Watching any talented individual perform their craft is as dangerous as it is satisfying. Watching their ability to create amazing things with such ease comes as part of the gifting of their talent. But, making it appear so easy can lead those not so blessed into a false sense of ability, thinking they are equally adept. Only then, do we mere mortals find out that what appears so simple goes far beyond striking a few notes or the swipe of a pen or brush.
Chip Foose is one such individual who has a God-given talent to not only draw cars but also visualize conceptual thoughts that go beyond anything ever realized before. Being able to know what works, and why, is just as important as knowing which side of the brush to use. Once that inherent skill combines with a well-honed talent, the production can become a work of art in itself. Watching the maestro seemingly having fun in the process is just the icing on the cake.
Hagerty recently filmed a session where car-designer Chip Foose worked his magic on the frumpy, rounded lines of a C5 Corvette and turned it into a modernized version of the fifth-generation sportscar. In a world where many struggle with paint-by-numbers, Chip wistfully uses the same instrument to create both blended lines and sharp corners. The creation seemingly comes into focus from the limited dimensions of a sheet of paper. One commenter humorously, but accurately portrayed Chip Foose as the “Bob Ross of hot rods!” We’d have to agree.
In this video, Chip explains the highlights of the C5 generation and what he would change. While he agrees with many, that the power, performance, and value within the C5 generation is spectacular, he does lament that the rounded body lines of the car make it look dated. He sets out to revamp the car’s exterior while allowing the under-hood components to stand on their own merits.
Designing The Details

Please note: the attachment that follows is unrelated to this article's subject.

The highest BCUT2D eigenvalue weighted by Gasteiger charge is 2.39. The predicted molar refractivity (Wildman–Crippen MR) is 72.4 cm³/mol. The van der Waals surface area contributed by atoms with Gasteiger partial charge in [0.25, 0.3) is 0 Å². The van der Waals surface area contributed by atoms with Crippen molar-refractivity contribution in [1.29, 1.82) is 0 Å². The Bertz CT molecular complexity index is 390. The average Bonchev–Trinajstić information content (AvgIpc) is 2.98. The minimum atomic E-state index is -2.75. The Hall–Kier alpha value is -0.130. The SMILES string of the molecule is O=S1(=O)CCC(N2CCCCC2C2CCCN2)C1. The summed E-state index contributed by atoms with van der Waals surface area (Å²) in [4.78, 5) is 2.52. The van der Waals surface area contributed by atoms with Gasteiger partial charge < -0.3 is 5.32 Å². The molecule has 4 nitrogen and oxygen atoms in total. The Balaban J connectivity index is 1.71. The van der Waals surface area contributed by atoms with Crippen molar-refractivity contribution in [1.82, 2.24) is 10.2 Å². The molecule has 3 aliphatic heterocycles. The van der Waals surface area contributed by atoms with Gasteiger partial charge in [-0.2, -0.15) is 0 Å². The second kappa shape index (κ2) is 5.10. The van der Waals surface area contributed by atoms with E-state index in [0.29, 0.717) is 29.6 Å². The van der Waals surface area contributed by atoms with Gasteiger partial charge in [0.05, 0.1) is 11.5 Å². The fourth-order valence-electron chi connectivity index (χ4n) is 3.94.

Chip begins by explaining that “a great stance and wheels make ANY car look good!” Chip knows a thing or two about designing wheels, but as the overall design of the car is the main focus, he spends his time on the car’s exterior and not on its rolling stock.
Chip also says that he’d ditch the C5’s mirrors and door handles, as they look bulky and out of place. He understands the difference of working with a Corvette as opposed to other cars, due to the ‘Vette’s composite construction instead of metal. While bringing a design to reality is far beyond simply ink and paper, Chip admits that the Corvette’s fiberglass origins make it a natural for modification.
There may not be much room in the Foose design for all the historical cues of Corvette, but Chip uses some details such as midyear Corvette gills to make it look a little more aggressive. There’s also a nod to the C4-generation’s Callaway Speedsters, as Chip pulls the low-slung windshield into play for his C5 design, a cue that was also used on the C5 by designer John Cafaro on his Speedster design. He allows that the ultimate design should be left up to the creator, and may come about after several variations, suggesting to, “play around with it and have some fun! Make your own car!”
Tools Of The Trade
Interestingly, performing at such a high level of talent isn’t necessarily limited by the tools you use. Chip effortlessly turns white paper into masterpieces with the simplest of tools. In fact, he concedes that the ballpoint pen he uses for the initial sketch came from a Quality Inn he stayed at a while back! The visual equivalent of Yo-Yo Ma belting out one of Bach’s Cello Suites on a wash-tub bass.
The magic really begins when Chip trades in the black ink for varying shades of color. As anyone who has ever tried to draw an apple can attest, it’s the balance between shades that makes the piece come alive. Stickmen don’t do well for composite sketches.
Even when all of the pens and markers are capped, and back in their place, we’re still in awe of how a slick sheet of paper can carry so much content in such an appealing way. More than ink on paper, the blend of strokes and shades combine to make the overall image a work of art. Now, we’re simply left asking the question, how long before someone commissions Chip to make the real thing?